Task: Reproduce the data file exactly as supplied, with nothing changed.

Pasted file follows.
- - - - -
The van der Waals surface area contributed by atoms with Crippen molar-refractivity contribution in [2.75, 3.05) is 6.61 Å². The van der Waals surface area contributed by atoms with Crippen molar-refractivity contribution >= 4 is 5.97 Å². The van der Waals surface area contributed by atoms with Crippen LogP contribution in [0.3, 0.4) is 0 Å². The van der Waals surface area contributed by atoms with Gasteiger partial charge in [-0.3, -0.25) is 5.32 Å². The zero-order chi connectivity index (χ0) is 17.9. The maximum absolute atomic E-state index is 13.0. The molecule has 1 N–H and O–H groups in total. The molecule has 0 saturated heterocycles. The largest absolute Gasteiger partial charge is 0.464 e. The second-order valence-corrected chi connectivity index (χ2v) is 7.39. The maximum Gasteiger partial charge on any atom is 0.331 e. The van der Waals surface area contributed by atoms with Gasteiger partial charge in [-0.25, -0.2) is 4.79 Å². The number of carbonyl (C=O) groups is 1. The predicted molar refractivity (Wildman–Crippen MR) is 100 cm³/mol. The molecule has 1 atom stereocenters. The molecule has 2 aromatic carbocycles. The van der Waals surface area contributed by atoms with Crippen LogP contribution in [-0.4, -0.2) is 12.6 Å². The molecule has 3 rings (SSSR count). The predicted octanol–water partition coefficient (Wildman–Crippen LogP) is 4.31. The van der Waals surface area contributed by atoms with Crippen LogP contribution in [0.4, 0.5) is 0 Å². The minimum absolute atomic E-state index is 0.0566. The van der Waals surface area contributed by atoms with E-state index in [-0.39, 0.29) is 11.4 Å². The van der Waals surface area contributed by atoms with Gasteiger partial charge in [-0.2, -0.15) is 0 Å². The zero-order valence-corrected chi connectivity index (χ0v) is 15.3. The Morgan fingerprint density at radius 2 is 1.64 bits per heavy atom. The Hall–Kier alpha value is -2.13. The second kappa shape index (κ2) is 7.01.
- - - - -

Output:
The van der Waals surface area contributed by atoms with Crippen molar-refractivity contribution in [2.75, 3.05) is 6.61 Å². The van der Waals surface area contributed by atoms with Crippen molar-refractivity contribution >= 4 is 5.97 Å². The van der Waals surface area contributed by atoms with Crippen LogP contribution in [0.3, 0.4) is 0 Å². The van der Waals surface area contributed by atoms with Gasteiger partial charge in [-0.3, -0.25) is 5.32 Å². The zero-order chi connectivity index (χ0) is 17.9. The maximum absolute atomic E-state index is 13.0. The molecule has 1 N–H and O–H groups in total. The molecule has 0 saturated heterocycles. The largest absolute Gasteiger partial charge is 0.464 e. The second-order valence-corrected chi connectivity index (χ2v) is 7.39. The maximum Gasteiger partial charge on any atom is 0.331 e. The van der Waals surface area contributed by atoms with Gasteiger partial charge in [-0.25, -0.2) is 4.79 Å². The number of carbonyl (C=O) groups is 1. The predicted molar refractivity (Wildman–Crippen MR) is 100 cm³/mol. The molecule has 1 atom stereocenters. The molecule has 2 aromatic carbocycles. The van der Waals surface area contributed by atoms with Crippen LogP contribution in [-0.4, -0.2) is 12.6 Å². The molecule has 3 rings (SSSR count). The predicted octanol–water partition coefficient (Wildman–Crippen LogP) is 4.31. The van der Waals surface area contributed by atoms with Crippen LogP contribution in [0.4, 0.5) is 0 Å². The minimum absolute atomic E-state index is 0.0566. The van der Waals surface area contributed by atoms with E-state index in [-0.39, 0.29) is 11.4 Å². The van der Waals surface area contributed by atoms with Gasteiger partial charge in [-0.2, -0.15) is 0 Å². The zero-order valence-corrected chi connectivity index (χ0v) is 15.3. The Morgan fingerprint density at radius 2 is 1.64 bits per heavy atom. The Hall–Kier alpha value is -2.13. The second kappa shape index (κ2) is 7.01.